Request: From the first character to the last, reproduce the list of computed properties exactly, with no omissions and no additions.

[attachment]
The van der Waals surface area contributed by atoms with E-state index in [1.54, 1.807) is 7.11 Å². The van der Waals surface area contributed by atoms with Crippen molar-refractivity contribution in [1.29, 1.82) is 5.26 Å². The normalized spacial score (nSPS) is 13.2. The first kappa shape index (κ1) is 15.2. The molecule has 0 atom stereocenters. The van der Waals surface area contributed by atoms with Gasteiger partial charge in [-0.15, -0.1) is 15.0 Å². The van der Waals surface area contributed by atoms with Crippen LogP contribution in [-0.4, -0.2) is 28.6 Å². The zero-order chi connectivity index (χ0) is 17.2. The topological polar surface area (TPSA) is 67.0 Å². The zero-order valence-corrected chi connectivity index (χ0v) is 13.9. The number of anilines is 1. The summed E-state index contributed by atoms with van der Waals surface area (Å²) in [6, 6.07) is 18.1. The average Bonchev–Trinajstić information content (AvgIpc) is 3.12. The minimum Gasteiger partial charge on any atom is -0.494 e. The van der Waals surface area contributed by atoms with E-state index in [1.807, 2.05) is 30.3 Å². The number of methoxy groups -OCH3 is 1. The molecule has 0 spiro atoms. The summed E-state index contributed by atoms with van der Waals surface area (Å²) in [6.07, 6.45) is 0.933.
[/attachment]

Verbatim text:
The van der Waals surface area contributed by atoms with E-state index in [1.54, 1.807) is 7.11 Å². The van der Waals surface area contributed by atoms with Crippen molar-refractivity contribution in [1.29, 1.82) is 5.26 Å². The normalized spacial score (nSPS) is 13.2. The first kappa shape index (κ1) is 15.2. The molecule has 0 atom stereocenters. The van der Waals surface area contributed by atoms with Gasteiger partial charge in [-0.15, -0.1) is 15.0 Å². The van der Waals surface area contributed by atoms with Crippen LogP contribution in [-0.4, -0.2) is 28.6 Å². The zero-order chi connectivity index (χ0) is 17.2. The topological polar surface area (TPSA) is 67.0 Å². The zero-order valence-corrected chi connectivity index (χ0v) is 13.9. The number of anilines is 1. The summed E-state index contributed by atoms with van der Waals surface area (Å²) in [6, 6.07) is 18.1. The average Bonchev–Trinajstić information content (AvgIpc) is 3.12. The minimum Gasteiger partial charge on any atom is -0.494 e. The van der Waals surface area contributed by atoms with E-state index in [1.807, 2.05) is 30.3 Å². The number of methoxy groups -OCH3 is 1. The molecule has 0 spiro atoms. The summed E-state index contributed by atoms with van der Waals surface area (Å²) in [6.07, 6.45) is 0.933.